Work begins on public space improvement in Windsor

Published

A public space improvement scheme in Windsor starts next week and is one of the key priorities for the Royal Borough of Windsor & Maidenhead as it supports local recovery post COVID-19.

The work is part of a scheme to inject £2.4 million into Windsor, to ensure it continues to be a world class visitor destination and a safe and pleasant place for residents and visitors to enjoy, after the pandemic.

The work, starting on Monday 1 March, will see a series of small holes dug on Castle Hill outside Windsor Castle, is to understand what is underground. This is being done in advance of the next stage of improvement works due to take place in May. 

This scheme is the result of a four-week public consultation that took place in December and January, on proposals aimed at increasing visitor expenditure, economic growth within the town and improving the overall experience and safety for residents and visitors around Windsor Castle.

The council asked for the public’s views on the widening of the footpath on the southern side of Castle Hill, the timed closure of Castle Hill to vehicles and the implementation of a protective barrier near the Queen Victoria Statue for improved safety.
 
Residents, businesses, and stakeholder groups took part in the consultation, with two thirds of respondents in favour of the proposals.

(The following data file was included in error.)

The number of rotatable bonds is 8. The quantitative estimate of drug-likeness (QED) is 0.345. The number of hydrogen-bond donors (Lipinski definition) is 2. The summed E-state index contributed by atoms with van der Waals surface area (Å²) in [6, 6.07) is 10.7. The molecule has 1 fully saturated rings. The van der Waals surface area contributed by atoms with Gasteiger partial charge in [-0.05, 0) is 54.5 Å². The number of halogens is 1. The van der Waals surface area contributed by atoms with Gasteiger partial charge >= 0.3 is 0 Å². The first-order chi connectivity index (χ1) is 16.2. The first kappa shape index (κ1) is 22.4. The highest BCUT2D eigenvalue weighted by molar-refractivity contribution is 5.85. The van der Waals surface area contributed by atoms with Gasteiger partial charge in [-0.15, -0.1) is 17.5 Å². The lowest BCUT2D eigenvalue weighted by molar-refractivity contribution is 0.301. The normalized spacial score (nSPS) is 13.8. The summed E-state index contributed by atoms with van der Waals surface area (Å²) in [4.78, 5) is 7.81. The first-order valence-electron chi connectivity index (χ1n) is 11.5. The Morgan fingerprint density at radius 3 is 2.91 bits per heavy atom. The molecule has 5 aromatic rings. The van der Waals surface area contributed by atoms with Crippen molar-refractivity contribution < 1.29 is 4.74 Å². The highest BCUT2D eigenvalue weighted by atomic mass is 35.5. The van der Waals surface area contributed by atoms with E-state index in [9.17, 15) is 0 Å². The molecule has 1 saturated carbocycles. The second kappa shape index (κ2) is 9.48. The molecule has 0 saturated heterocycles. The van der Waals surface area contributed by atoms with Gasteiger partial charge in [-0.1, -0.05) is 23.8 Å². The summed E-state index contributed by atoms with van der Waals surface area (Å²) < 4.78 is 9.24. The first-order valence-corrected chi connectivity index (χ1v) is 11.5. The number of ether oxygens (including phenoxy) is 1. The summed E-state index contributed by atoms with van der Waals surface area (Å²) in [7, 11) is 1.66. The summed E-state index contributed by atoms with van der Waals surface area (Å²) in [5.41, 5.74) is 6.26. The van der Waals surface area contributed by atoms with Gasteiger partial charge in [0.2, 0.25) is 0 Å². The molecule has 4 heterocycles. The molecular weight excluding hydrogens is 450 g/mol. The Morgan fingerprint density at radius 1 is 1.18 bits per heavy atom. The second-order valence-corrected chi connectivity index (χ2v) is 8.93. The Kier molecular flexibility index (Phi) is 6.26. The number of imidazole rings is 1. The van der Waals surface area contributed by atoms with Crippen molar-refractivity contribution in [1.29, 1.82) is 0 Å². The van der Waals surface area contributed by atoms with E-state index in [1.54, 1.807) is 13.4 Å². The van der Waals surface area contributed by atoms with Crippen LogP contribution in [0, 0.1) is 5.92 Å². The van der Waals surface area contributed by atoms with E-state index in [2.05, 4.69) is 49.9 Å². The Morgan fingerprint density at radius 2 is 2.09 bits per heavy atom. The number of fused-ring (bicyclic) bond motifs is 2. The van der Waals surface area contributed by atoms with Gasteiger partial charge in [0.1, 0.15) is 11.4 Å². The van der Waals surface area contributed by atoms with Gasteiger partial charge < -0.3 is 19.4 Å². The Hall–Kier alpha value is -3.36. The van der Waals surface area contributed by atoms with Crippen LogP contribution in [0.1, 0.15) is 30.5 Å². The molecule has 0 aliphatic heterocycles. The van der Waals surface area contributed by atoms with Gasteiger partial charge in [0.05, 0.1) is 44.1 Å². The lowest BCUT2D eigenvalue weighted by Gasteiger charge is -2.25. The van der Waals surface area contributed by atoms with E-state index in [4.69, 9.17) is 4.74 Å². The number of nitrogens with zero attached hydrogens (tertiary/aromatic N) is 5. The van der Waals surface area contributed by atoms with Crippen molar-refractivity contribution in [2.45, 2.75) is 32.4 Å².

Councillor Gerry Clark, lead member for transport and infrastructure, said: “Thank you to everyone who took part in the consultation, we have listened to your feedback and are moving ahead with these improvements which will enhance the area outside Windsor Castle and make it a more enjoyable and safer space for residents, businesses and visitors alike, while at the same time maintaining the historical nature of this area. 

“This initial work is another important and necessary step in a project that will improve visitor safety but also create a more pleasant and enjoyable space for everyone as well as helping local businesses improve their offer by increasing the space available for outdoor seating and dining.”

When the scheme is completed there will be a wider footpath on the southern side of Castle Hill from its junction with High Street to the junction with St Alban’s Street creating more space for pedestrians.

A protective gate will be installed behind the Queen Victoria statue on Castle Hill to make it a more pedestrian-friendly area during the opening hours of the castle’s visitor centre.

The gate will be closed between the hours of 9.30am and 4.30pm and will be manned by a member of staff from the castle who will be able to allow vehicles access if required. Outside of these hours, the gate will remain open.

Bollards will also be installed on St Alban’s Street at its junction with Castle Hill to stop traffic, making St Alban’s closed to through traffic with limited access only from the southern end.

During the first stage of work taking place on Monday 1 March, the area that will become the wider footpath on the southern side of Castle Hill, will be cordoned off with barriers to ensure the holes are safe, to create more space for pedestrians and to observe what impact the change has on traffic in the area.

During the first stage of work there will be limited disruption to traffic. Access for vehicles along Castle Hill will be retained in both directions, though on a narrower carriageway, mirroring the proposed completed project. During this period St Alban’s Street will remain open.

The work is part-funded by the Thames Valley Berkshire Local Enterprise Partnership (LEP) and supported by further funding from the council as part of its ongoing commitment to support the current and future needs of the town, its residents and businesses and to be a borough of innovation and opportunity.